Clinical testing preapproval may not identify all possible adverse events (AEs) with most biologics, including biosimilars. An evaluation of clinical safety therefore is continued in the post-marketing setting. WHO guidance provides recommendations for post-marketing safety reports for product tolerability, and such reports include a scientific evaluation of frequency/causality of AEs. WHO also recommends that following approval, the manufacturers have a system in place to detect and assess, understand, and prevent any potentially drug-related AEs. This system, referred to as pharmacovigilance, also provides for notification regarding the occurrence of such AEs in whatever countries the product may be marketed. The goal of a post approval pharmacovigilance plan is to identify and understand, as fully as possible, the frequency and nature of AEs associated with a specific product, including potential risk factors for such AEs.[11]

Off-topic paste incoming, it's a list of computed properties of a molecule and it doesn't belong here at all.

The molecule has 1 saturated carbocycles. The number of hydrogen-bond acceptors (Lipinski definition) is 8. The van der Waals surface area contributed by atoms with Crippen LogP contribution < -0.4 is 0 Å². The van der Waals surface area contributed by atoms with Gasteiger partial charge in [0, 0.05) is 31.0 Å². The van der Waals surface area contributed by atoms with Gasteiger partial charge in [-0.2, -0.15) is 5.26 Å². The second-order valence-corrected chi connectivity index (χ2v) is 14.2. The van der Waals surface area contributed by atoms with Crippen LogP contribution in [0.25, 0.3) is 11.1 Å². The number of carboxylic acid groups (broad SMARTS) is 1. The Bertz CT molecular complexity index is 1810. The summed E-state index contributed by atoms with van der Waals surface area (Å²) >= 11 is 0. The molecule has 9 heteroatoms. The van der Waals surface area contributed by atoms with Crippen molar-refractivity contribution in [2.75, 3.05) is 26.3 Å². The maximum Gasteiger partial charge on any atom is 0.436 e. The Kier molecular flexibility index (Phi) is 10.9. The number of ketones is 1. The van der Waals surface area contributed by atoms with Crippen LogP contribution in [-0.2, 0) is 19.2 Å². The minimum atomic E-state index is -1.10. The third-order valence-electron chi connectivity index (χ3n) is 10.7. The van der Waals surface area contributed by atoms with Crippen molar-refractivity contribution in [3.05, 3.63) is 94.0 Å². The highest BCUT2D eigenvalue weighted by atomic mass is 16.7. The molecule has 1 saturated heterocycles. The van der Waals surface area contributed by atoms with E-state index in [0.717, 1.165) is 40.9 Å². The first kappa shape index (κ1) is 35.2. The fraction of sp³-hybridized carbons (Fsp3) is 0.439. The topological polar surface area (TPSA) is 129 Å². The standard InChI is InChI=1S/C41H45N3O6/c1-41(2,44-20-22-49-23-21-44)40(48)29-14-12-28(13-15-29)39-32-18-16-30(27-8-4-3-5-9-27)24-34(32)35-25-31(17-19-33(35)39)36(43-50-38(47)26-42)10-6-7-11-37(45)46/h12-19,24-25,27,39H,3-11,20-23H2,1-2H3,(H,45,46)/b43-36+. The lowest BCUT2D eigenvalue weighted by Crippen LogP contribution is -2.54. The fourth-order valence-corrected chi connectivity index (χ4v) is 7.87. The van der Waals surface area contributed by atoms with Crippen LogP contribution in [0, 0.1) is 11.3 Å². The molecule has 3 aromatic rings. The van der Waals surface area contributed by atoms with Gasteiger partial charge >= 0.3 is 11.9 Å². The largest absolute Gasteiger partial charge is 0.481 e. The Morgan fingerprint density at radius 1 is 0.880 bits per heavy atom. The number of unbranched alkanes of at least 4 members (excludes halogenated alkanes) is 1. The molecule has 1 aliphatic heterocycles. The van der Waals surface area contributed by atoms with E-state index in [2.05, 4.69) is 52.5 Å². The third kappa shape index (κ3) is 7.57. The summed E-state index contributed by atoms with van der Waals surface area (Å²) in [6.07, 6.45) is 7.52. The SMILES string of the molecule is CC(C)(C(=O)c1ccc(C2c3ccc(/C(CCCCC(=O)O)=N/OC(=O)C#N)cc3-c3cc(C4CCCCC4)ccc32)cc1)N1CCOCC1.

To address safety considerations, the EMA mandates post approval monitoring, as well as pharmacovigilance plans for biologic drugs, including biosimilars.[16] In addition, WHO and EMA recommend that if, based on clinical experience, any additional specific safety monitoring or pharmacovigilance plan has been required for the reference biologic, or its specific product class (e.g., erythropoietin stimulating agents), the same plan should be applied to the biosimilar. Likewise, if additional concerns (e.g., increased immunogenicity of the biosimilar) have arisen during the evaluation of the biosimilar product, these also may be evaluated through appropriate safety monitoring.[12]